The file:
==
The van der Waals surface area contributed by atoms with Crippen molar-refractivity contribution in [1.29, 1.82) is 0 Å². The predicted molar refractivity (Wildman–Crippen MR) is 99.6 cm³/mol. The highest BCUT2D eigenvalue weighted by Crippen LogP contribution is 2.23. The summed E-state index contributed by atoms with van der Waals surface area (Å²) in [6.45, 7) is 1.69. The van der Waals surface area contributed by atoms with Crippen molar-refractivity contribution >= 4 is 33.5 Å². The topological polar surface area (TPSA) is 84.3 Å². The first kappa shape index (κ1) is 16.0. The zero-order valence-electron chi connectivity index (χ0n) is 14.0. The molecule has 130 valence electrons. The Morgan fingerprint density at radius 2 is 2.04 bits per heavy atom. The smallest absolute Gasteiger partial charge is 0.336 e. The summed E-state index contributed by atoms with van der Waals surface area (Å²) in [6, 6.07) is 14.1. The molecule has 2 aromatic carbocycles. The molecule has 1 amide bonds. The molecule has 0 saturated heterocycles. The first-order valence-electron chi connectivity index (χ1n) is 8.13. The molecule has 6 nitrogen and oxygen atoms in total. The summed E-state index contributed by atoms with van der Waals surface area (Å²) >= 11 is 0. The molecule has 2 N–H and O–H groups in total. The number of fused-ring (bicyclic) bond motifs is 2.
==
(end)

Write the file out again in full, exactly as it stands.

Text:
The van der Waals surface area contributed by atoms with Crippen molar-refractivity contribution in [1.29, 1.82) is 0 Å². The predicted molar refractivity (Wildman–Crippen MR) is 99.6 cm³/mol. The highest BCUT2D eigenvalue weighted by Crippen LogP contribution is 2.23. The summed E-state index contributed by atoms with van der Waals surface area (Å²) in [6.45, 7) is 1.69. The van der Waals surface area contributed by atoms with Crippen molar-refractivity contribution >= 4 is 33.5 Å². The topological polar surface area (TPSA) is 84.3 Å². The first kappa shape index (κ1) is 16.0. The zero-order valence-electron chi connectivity index (χ0n) is 14.0. The molecule has 130 valence electrons. The Morgan fingerprint density at radius 2 is 2.04 bits per heavy atom. The smallest absolute Gasteiger partial charge is 0.336 e. The summed E-state index contributed by atoms with van der Waals surface area (Å²) in [6, 6.07) is 14.1. The molecule has 2 aromatic carbocycles. The molecule has 1 amide bonds. The molecule has 0 saturated heterocycles. The first-order valence-electron chi connectivity index (χ1n) is 8.13. The molecule has 6 nitrogen and oxygen atoms in total. The summed E-state index contributed by atoms with van der Waals surface area (Å²) >= 11 is 0. The molecule has 2 N–H and O–H groups in total. The number of fused-ring (bicyclic) bond motifs is 2.